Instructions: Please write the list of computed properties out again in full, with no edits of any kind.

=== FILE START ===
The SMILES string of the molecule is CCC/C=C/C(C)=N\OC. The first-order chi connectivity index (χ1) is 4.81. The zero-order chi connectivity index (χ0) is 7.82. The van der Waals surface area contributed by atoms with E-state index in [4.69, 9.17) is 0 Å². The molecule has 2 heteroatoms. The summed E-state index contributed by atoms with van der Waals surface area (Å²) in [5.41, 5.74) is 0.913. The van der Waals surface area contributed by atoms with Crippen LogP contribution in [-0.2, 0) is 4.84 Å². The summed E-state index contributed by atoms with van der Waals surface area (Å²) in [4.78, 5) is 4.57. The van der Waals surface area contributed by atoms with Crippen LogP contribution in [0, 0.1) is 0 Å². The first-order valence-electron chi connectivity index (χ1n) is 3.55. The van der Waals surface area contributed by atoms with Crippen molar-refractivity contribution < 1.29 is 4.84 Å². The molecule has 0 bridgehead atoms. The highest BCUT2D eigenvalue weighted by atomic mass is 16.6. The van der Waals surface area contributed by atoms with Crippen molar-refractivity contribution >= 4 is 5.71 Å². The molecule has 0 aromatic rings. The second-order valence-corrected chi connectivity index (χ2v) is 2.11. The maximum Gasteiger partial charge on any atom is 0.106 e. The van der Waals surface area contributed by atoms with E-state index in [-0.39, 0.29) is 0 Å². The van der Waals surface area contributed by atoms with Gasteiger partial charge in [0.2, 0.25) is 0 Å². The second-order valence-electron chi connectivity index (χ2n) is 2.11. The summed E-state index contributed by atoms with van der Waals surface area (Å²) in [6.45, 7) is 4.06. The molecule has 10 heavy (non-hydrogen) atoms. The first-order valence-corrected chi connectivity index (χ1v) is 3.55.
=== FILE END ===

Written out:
The SMILES string of the molecule is CCC/C=C/C(C)=N\OC. The first-order chi connectivity index (χ1) is 4.81. The zero-order chi connectivity index (χ0) is 7.82. The van der Waals surface area contributed by atoms with E-state index in [4.69, 9.17) is 0 Å². The molecule has 2 heteroatoms. The summed E-state index contributed by atoms with van der Waals surface area (Å²) in [5.41, 5.74) is 0.913. The van der Waals surface area contributed by atoms with Crippen LogP contribution in [-0.2, 0) is 4.84 Å². The summed E-state index contributed by atoms with van der Waals surface area (Å²) in [4.78, 5) is 4.57. The van der Waals surface area contributed by atoms with Crippen LogP contribution in [0, 0.1) is 0 Å². The first-order valence-electron chi connectivity index (χ1n) is 3.55. The van der Waals surface area contributed by atoms with Crippen molar-refractivity contribution < 1.29 is 4.84 Å². The molecule has 0 bridgehead atoms. The highest BCUT2D eigenvalue weighted by atomic mass is 16.6. The van der Waals surface area contributed by atoms with Crippen molar-refractivity contribution >= 4 is 5.71 Å². The molecule has 0 aromatic rings. The second-order valence-corrected chi connectivity index (χ2v) is 2.11. The maximum Gasteiger partial charge on any atom is 0.106 e. The van der Waals surface area contributed by atoms with E-state index in [-0.39, 0.29) is 0 Å². The van der Waals surface area contributed by atoms with Gasteiger partial charge in [0.2, 0.25) is 0 Å². The second-order valence-electron chi connectivity index (χ2n) is 2.11. The summed E-state index contributed by atoms with van der Waals surface area (Å²) in [6.45, 7) is 4.06. The molecule has 10 heavy (non-hydrogen) atoms. The first-order valence-corrected chi connectivity index (χ1v) is 3.55.